Verses Made for Love

Ten sexy poems to put you in the mood

    BY: Liz MacDonald

    Tuesday, February 14, 2017

Set out candles and dim the lights—after reading these steamy odes to sex, your heart will be pounding. From Lord Byron to Adrienne Rich, these wordsmiths all have one thing on their mind and they know how to set the perfect mood. So find your favorite lover and make tonight a memorable one with some of the sexiest love poems of all time.

 

Delight in Disorder
by Robert Herrick, early 1600s

A sweet disorder in the dress
Kindles in clothes a wantonness:
A lawn about the shoulders thrown
Into a fine distraction—
An erring lace, which here and there
Enthrals the crimson stomacher—
A cuff neglectful, and thereby
Ribbands to flow confusedly—
A winning wave, deserving note,
In the tempestuous petticoat—
A careless shoe-string, in whose tie
I see a wild civility—
Do more bewitch me than when art
Is too precise in every part.

 

To Celia
by Ben Jonson, 1616

Drink to me, only, with thine eyes,
And I will pledge with mine;
Or leave a kiss but in the cup,
And I’ll not look for wine.
The thirst that from the soul doth rise,
Doth ask a drink divine:
But might I of Jove’s nectar sup,
I would not change for thine.

I sent thee, late, a rosy wreath,
Not so much honouring thee,
As giving it a hope, that there
It could not withered be.
But thou thereon didst only breathe,
And sent’st back to me:
Since when it grows, and smells, I swear,
Not of itself, but thee.

 

She Walks In Beauty
by Lord Bryon, 1814

She walks in beauty, like the night
Of cloudless climes and starry skies;
And all that’s best of dark and bright
Meet in her aspect and her eyes:
Thus mellow’d to that tender light
Which heaven to gaudy day denies.

One shade the more, one ray the less,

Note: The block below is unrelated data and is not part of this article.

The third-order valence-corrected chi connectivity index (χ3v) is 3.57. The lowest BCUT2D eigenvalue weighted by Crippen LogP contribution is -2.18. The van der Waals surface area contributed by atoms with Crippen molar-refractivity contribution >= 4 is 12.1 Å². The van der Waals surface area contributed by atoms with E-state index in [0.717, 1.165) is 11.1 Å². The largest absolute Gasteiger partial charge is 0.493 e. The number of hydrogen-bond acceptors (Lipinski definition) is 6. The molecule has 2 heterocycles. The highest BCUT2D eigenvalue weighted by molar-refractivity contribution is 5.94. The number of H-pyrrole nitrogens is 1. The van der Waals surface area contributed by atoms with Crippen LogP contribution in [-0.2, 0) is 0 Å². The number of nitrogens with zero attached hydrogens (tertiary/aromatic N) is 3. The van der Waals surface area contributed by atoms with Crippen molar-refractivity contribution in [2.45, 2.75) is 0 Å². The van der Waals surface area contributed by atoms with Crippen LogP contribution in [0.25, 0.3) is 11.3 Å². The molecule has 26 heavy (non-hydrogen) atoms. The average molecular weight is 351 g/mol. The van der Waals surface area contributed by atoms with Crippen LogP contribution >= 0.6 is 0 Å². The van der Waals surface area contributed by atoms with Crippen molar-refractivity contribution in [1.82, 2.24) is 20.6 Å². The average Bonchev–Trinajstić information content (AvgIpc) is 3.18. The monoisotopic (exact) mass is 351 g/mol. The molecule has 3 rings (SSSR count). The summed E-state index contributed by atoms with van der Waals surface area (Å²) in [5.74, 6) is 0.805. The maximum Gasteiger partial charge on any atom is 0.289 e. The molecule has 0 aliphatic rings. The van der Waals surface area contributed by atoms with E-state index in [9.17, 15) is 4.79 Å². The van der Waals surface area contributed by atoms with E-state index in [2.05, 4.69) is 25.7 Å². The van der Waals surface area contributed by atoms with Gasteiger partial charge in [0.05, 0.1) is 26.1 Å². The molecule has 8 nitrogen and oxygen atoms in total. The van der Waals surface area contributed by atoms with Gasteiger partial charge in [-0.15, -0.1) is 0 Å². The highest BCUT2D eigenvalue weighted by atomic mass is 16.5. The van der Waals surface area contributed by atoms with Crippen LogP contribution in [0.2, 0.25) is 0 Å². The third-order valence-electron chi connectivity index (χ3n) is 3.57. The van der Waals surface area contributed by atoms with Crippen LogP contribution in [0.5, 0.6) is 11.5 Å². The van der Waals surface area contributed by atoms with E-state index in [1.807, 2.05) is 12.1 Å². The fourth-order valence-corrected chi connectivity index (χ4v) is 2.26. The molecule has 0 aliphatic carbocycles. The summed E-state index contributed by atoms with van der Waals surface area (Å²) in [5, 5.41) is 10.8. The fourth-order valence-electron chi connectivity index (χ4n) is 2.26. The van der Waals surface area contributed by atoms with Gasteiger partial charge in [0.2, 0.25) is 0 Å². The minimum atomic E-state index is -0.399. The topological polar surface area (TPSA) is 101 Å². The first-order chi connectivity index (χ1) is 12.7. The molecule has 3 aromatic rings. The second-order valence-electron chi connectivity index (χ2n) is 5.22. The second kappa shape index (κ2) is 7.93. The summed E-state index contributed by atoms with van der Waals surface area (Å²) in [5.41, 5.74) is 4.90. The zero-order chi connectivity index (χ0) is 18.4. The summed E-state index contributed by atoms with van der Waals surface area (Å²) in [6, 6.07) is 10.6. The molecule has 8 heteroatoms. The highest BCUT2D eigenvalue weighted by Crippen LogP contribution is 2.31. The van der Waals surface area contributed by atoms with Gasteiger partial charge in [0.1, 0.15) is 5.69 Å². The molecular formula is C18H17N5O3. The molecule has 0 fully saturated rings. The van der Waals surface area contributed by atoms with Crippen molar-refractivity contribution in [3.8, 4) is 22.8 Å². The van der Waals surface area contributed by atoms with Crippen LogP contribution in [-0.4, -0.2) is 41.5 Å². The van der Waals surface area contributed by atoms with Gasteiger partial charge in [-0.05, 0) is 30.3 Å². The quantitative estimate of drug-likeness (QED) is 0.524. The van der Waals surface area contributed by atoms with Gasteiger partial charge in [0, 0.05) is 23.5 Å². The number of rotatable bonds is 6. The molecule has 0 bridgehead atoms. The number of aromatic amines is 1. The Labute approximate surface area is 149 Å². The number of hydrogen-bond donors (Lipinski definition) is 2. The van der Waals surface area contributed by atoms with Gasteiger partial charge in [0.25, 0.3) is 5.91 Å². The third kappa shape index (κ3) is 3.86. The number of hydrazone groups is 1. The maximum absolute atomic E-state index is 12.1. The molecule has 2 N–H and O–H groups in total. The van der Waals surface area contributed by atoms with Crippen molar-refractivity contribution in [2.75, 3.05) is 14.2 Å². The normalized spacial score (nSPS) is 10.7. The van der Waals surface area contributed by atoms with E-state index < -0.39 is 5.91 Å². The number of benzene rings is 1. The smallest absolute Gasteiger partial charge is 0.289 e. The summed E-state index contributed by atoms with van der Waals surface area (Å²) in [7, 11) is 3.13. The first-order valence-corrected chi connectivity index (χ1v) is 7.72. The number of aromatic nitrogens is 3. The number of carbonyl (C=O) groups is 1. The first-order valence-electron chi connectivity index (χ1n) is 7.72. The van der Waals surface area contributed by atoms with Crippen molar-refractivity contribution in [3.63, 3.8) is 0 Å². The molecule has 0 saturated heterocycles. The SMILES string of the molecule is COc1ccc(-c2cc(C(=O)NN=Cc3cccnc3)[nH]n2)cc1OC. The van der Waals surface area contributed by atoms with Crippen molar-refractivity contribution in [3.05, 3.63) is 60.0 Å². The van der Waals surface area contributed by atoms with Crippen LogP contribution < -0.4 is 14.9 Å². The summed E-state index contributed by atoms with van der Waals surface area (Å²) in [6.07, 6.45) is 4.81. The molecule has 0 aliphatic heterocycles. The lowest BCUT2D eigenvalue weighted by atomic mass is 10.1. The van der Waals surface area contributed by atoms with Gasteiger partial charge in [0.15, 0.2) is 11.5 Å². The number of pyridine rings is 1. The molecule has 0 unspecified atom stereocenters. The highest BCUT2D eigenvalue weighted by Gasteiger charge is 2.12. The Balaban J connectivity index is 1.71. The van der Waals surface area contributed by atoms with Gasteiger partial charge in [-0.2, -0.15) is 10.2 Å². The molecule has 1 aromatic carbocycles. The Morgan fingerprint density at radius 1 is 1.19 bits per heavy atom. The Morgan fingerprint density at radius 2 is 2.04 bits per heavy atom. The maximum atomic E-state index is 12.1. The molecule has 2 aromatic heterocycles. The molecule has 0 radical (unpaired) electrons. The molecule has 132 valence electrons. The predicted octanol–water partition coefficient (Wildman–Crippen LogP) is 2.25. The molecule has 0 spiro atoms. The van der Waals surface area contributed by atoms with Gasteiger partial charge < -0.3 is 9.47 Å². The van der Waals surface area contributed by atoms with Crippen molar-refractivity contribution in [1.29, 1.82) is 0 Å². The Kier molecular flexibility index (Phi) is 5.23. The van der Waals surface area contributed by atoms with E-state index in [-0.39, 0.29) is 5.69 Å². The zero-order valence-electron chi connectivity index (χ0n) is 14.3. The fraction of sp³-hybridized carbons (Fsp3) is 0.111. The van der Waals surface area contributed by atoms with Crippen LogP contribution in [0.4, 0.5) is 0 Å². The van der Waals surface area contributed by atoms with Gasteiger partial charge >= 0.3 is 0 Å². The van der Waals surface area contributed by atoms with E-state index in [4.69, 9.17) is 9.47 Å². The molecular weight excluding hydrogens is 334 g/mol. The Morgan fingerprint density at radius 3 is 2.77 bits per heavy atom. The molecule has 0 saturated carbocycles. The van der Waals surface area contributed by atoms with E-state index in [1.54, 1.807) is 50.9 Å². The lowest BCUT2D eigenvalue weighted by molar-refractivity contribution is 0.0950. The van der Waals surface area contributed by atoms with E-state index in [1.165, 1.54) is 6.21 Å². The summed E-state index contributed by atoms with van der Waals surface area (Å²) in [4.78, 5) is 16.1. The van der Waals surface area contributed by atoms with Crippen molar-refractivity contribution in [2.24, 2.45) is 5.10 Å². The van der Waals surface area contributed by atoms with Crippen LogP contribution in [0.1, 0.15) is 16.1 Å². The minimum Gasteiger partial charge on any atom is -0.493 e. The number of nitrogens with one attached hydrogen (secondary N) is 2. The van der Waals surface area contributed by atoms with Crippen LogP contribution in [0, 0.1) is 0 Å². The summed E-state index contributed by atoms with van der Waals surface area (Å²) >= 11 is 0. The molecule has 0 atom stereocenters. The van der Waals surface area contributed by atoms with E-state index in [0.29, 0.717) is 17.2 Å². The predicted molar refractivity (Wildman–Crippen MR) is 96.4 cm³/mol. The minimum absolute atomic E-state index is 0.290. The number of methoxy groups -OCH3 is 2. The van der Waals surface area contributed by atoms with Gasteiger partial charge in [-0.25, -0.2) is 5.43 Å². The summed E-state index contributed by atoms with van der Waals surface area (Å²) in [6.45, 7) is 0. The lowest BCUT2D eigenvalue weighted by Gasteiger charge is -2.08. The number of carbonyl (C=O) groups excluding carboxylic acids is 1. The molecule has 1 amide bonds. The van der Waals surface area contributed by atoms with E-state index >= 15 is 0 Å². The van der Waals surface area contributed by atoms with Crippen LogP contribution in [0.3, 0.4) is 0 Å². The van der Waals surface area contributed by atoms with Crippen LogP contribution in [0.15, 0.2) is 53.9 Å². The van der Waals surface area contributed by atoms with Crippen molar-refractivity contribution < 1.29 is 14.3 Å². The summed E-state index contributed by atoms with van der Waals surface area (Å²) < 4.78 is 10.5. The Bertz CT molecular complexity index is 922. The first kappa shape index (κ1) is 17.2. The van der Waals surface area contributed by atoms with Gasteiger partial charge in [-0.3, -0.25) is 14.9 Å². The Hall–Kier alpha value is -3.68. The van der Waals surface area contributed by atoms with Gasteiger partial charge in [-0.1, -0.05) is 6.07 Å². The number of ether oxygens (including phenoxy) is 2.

Had half impair’d the nameless grace
Which waves in every raven tress,
Or softly lightens o’er her face;
Where thoughts serenely sweet express
How pure, how dear their dwelling-place.

And on that cheek, and o’er that brow,
So soft, so calm, yet eloquent,
The smiles that win, the tints that glow,
But tell of days in goodness spent,
A mind at peace with all below,
A heart whose love is innocent!

 

How Do I Love Thee?
by Elizabeth Barrett Browning, 1850

How do I love thee? Let me count the ways.
I love thee to the depth and breadth and height
My soul can reach, when feeling out of sight
For the ends of Being and ideal Grace.
I love thee to the level of every day’s
Most quiet need, by sun and candlelight.
I love thee freely, as men strive for Right;
I love thee purely, as they turn from Praise.
I love with a passion put to use
In my old griefs, and with my childhood’s faith.
I love thee with a love I seemed to lose
With my lost saints,—I love thee with the breath,
Smiles, tears, of all my life!—and, if God choose,
I shall but love thee better after death.

 

Gloire de Dijon
by D. H. Lawrence, 1914

When she rises in the morning
I linger to watch her;
She spreads the bath cloth underneath the window
And the sunbeams catch her
Glistening white on the shoulders,
While down her sides the mellow
Golden shadow glows as
She stoops to the sponge, and her swung breasts
Sway like full blown yellow Gloire de Dijon roses.

She drips herself with water, and her shoulders
Glisten as silver, they crumple up
Like wet and falling roses, and I listen
For the sluicing of their rain dishevelled petals.
In the window full of sunlight
Concentrates her golden shadow
Fold on fold, until it glows as
Mellow as the glory roses.